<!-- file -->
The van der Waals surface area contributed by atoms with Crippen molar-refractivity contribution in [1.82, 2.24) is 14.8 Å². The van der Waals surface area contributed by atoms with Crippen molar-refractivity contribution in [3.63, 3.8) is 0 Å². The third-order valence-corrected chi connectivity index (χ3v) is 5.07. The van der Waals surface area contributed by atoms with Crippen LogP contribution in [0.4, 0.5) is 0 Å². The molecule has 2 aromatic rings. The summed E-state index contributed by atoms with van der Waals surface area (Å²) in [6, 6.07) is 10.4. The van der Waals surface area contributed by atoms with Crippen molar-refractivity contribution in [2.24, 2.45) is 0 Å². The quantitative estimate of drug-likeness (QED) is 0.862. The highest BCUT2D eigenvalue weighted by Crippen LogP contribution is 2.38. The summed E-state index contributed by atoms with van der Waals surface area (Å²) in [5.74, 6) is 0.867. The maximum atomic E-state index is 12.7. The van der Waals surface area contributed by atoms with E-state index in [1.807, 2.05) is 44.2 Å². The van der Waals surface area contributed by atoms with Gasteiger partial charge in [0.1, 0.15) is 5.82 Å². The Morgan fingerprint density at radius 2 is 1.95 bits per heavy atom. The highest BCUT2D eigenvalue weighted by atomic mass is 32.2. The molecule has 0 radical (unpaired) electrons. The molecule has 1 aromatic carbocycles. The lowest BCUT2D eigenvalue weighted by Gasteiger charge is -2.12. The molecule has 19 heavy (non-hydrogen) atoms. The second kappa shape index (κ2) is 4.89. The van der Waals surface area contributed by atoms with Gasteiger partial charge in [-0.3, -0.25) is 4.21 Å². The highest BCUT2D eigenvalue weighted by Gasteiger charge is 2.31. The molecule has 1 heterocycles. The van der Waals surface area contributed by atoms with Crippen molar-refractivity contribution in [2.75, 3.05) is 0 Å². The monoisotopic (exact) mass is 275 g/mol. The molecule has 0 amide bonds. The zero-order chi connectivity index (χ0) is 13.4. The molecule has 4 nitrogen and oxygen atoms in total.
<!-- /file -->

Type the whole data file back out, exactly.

The van der Waals surface area contributed by atoms with Crippen molar-refractivity contribution in [1.82, 2.24) is 14.8 Å². The van der Waals surface area contributed by atoms with Crippen molar-refractivity contribution in [3.63, 3.8) is 0 Å². The third-order valence-corrected chi connectivity index (χ3v) is 5.07. The van der Waals surface area contributed by atoms with Crippen LogP contribution in [0.4, 0.5) is 0 Å². The molecule has 2 aromatic rings. The summed E-state index contributed by atoms with van der Waals surface area (Å²) in [6, 6.07) is 10.4. The van der Waals surface area contributed by atoms with Crippen molar-refractivity contribution in [2.24, 2.45) is 0 Å². The quantitative estimate of drug-likeness (QED) is 0.862. The highest BCUT2D eigenvalue weighted by Crippen LogP contribution is 2.38. The summed E-state index contributed by atoms with van der Waals surface area (Å²) in [5.74, 6) is 0.867. The maximum atomic E-state index is 12.7. The van der Waals surface area contributed by atoms with E-state index in [1.807, 2.05) is 44.2 Å². The van der Waals surface area contributed by atoms with Gasteiger partial charge in [0.1, 0.15) is 5.82 Å². The Morgan fingerprint density at radius 2 is 1.95 bits per heavy atom. The highest BCUT2D eigenvalue weighted by atomic mass is 32.2. The molecule has 0 radical (unpaired) electrons. The molecule has 1 aromatic carbocycles. The lowest BCUT2D eigenvalue weighted by Gasteiger charge is -2.12. The molecule has 19 heavy (non-hydrogen) atoms. The second kappa shape index (κ2) is 4.89. The van der Waals surface area contributed by atoms with Gasteiger partial charge in [-0.3, -0.25) is 4.21 Å². The highest BCUT2D eigenvalue weighted by Gasteiger charge is 2.31. The molecule has 1 heterocycles. The van der Waals surface area contributed by atoms with Crippen molar-refractivity contribution in [2.75, 3.05) is 0 Å². The monoisotopic (exact) mass is 275 g/mol. The molecule has 0 amide bonds. The zero-order chi connectivity index (χ0) is 13.4. The molecule has 4 nitrogen and oxygen atoms in total.